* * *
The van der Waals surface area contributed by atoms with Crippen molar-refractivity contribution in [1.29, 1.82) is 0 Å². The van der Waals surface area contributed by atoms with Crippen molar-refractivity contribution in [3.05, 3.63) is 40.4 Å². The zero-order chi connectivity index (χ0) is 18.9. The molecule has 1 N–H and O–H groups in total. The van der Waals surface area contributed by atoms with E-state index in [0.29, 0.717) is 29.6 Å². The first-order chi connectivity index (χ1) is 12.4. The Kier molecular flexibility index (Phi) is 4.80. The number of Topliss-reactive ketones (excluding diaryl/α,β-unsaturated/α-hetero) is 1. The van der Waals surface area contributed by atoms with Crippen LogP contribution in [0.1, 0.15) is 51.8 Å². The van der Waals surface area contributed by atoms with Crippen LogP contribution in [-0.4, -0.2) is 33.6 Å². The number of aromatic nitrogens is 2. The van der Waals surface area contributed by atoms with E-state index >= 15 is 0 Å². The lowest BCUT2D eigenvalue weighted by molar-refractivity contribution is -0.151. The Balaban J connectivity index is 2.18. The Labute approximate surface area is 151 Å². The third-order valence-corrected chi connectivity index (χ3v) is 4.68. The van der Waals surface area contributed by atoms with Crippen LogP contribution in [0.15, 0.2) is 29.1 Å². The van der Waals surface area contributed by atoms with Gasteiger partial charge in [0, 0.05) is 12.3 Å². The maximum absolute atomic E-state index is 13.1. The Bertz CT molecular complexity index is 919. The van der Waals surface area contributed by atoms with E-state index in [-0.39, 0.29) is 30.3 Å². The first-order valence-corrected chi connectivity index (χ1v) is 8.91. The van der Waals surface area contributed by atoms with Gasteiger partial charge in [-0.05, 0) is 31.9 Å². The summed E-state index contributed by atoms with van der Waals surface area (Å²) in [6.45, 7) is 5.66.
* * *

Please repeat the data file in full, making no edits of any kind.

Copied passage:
The van der Waals surface area contributed by atoms with Crippen molar-refractivity contribution in [1.29, 1.82) is 0 Å². The van der Waals surface area contributed by atoms with Crippen molar-refractivity contribution in [3.05, 3.63) is 40.4 Å². The zero-order chi connectivity index (χ0) is 18.9. The molecule has 1 N–H and O–H groups in total. The van der Waals surface area contributed by atoms with E-state index in [0.29, 0.717) is 29.6 Å². The first-order chi connectivity index (χ1) is 12.4. The Kier molecular flexibility index (Phi) is 4.80. The number of Topliss-reactive ketones (excluding diaryl/α,β-unsaturated/α-hetero) is 1. The van der Waals surface area contributed by atoms with Crippen LogP contribution in [0.1, 0.15) is 51.8 Å². The van der Waals surface area contributed by atoms with Crippen LogP contribution in [-0.4, -0.2) is 33.6 Å². The number of aromatic nitrogens is 2. The van der Waals surface area contributed by atoms with E-state index >= 15 is 0 Å². The lowest BCUT2D eigenvalue weighted by molar-refractivity contribution is -0.151. The Balaban J connectivity index is 2.18. The Labute approximate surface area is 151 Å². The third-order valence-corrected chi connectivity index (χ3v) is 4.68. The van der Waals surface area contributed by atoms with Crippen LogP contribution in [0.15, 0.2) is 29.1 Å². The van der Waals surface area contributed by atoms with Gasteiger partial charge in [0, 0.05) is 12.3 Å². The maximum absolute atomic E-state index is 13.1. The Bertz CT molecular complexity index is 919. The van der Waals surface area contributed by atoms with E-state index in [-0.39, 0.29) is 30.3 Å². The first-order valence-corrected chi connectivity index (χ1v) is 8.91. The van der Waals surface area contributed by atoms with Gasteiger partial charge in [-0.05, 0) is 31.9 Å². The summed E-state index contributed by atoms with van der Waals surface area (Å²) in [6.45, 7) is 5.66.